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3 July, 2018 00:00 00 AM
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The challenge of road safety

Neither people follow the automatic traffic signals light, nor the police are interested in using it
Ashfaquzzaman Chowdhury
The challenge of road safety

Every day new names are added to the list. The list is getting longer and longer. No one knows when the number of new insertion in this list will stop. The list we are talking about is not a typical list. It is the list of persons killed by road accidents everyday in Bangladesh. Nowadays, it might be difficult to find any national daily of a day which has not reported on any incident of a fatal road accident in its front page. However, decades ago, the phenomenon was that every year in some certain occasion (Eid vacation, long holidays etc.) the number of road accidents would increase. But unfortunately, this occasional phenomenon turned out to be an everyday matter. Fatal accidents are happening on a large scale daily.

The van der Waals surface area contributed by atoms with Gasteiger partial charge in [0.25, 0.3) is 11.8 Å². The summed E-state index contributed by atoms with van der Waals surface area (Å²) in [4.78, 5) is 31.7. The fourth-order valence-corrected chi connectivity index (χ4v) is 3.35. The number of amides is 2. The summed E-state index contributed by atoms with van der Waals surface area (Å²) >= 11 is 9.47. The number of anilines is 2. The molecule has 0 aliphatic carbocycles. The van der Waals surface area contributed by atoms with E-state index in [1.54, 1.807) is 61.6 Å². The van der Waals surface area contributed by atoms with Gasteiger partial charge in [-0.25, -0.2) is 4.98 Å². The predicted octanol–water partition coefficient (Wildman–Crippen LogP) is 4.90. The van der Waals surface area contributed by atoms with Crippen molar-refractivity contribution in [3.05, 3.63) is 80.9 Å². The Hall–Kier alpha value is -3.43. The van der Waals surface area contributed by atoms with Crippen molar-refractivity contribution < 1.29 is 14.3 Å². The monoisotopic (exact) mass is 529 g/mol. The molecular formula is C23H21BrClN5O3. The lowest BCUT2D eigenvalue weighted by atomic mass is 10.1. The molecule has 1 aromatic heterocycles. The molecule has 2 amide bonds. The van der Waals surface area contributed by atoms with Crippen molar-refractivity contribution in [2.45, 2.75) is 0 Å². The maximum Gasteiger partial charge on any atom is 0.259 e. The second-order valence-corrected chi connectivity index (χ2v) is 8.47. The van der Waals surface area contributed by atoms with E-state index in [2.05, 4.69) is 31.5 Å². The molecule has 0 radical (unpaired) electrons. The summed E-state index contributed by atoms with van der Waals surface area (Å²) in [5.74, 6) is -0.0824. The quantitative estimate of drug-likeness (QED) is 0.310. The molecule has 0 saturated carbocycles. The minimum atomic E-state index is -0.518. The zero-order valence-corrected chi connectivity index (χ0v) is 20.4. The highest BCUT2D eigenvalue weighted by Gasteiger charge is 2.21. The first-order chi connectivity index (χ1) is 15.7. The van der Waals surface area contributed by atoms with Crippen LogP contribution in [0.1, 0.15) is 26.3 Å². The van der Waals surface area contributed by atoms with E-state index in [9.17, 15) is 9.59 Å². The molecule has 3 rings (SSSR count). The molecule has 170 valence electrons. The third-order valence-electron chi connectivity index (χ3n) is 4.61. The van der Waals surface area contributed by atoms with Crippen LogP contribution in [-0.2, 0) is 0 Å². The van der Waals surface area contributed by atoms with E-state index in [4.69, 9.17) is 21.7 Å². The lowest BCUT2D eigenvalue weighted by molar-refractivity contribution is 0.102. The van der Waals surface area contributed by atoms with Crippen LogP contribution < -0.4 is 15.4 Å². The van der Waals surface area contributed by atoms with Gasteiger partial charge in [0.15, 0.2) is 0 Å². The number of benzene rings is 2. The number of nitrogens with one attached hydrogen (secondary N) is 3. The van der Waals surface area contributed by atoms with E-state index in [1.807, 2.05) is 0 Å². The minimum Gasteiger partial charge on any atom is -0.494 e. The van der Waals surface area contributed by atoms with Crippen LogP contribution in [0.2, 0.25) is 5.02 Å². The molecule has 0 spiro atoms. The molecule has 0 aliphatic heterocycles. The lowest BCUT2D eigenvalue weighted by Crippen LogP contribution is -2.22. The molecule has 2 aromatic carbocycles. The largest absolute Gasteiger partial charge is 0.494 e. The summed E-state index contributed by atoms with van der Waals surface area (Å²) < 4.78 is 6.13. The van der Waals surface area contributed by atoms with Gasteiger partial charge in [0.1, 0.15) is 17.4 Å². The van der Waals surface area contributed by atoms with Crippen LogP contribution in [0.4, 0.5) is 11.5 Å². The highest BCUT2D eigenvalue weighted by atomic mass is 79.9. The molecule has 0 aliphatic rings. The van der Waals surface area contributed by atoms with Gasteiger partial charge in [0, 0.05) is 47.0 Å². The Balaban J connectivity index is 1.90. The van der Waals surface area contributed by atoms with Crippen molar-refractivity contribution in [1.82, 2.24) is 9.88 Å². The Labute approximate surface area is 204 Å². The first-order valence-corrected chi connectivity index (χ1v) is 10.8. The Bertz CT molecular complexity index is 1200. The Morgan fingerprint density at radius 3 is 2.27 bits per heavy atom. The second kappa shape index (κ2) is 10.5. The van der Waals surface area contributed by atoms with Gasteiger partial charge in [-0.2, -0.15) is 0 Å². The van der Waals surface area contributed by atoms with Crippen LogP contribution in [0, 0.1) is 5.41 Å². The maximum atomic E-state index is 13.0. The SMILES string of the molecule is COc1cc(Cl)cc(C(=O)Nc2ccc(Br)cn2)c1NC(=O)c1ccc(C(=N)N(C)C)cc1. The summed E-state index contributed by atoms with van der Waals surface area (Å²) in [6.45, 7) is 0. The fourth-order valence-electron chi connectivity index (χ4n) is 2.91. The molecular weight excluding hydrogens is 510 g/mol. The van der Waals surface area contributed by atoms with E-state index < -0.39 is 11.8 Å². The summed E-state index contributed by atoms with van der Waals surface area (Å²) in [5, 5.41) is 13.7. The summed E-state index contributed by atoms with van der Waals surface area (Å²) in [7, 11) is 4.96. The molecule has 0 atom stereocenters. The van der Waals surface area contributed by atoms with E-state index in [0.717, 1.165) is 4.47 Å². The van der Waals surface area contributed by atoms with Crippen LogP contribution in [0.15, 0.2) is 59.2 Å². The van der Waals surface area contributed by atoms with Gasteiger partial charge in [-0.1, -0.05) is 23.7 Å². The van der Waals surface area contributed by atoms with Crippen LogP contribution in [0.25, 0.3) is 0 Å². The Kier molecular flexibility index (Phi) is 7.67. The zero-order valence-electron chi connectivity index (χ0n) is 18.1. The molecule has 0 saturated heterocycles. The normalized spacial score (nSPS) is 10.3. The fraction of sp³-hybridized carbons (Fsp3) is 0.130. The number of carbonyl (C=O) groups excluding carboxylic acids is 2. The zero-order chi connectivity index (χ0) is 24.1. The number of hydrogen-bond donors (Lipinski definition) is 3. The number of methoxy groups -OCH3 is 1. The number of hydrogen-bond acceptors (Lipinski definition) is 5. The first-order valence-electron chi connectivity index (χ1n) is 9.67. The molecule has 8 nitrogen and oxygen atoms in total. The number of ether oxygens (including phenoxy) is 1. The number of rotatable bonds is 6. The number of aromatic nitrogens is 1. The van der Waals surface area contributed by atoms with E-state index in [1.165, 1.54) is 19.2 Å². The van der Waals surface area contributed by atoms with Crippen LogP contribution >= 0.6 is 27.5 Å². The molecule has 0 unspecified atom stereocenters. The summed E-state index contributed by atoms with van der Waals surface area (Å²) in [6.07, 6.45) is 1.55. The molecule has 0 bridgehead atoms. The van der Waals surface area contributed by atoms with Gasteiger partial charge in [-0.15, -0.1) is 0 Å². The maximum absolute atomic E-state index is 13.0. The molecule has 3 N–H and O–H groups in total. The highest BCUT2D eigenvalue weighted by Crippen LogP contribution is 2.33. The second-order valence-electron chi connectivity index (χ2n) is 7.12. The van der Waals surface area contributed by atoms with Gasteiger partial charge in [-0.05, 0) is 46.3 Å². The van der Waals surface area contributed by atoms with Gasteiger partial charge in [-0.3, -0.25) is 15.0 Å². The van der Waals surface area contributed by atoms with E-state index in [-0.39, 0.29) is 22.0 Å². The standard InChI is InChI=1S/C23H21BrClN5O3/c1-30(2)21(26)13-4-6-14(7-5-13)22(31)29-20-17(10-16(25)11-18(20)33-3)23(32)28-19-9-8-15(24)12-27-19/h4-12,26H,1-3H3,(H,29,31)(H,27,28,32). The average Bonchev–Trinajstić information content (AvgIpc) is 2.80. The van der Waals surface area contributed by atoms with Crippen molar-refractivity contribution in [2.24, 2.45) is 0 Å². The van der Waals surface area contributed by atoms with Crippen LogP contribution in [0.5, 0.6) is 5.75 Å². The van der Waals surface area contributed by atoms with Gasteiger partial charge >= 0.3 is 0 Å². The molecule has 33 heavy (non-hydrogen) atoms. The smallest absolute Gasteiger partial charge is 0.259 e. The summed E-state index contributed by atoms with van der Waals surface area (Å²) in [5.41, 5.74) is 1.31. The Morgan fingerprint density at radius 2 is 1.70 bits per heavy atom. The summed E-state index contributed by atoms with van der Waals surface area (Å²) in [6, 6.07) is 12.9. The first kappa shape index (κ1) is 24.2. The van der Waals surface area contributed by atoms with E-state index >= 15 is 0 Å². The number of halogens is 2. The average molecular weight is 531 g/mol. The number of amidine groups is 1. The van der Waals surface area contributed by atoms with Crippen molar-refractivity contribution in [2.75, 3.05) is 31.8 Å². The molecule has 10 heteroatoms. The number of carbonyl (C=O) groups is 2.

In the last few years, it is apparent that countrywide the recurrence of road accident became very high. Concurrently, the casualties on those accidents are also significant in number. According to 2017’s annual statistical report on road accidents published by ‘Nirapad Sarak Chai’ (We Demand Safe Road), 5645 people died and 7908 people became injured in the country on total 3349 reported road accidents around the year. These numbers are quite alarming because it shows that every year nearly six thousand families are losing their family members in accidents and around eight thousand more other families are facing trouble with their members who became physically challenged due to road accidents. So it can undeniably be said that the road journey has become dreadfully unsafe in our  country.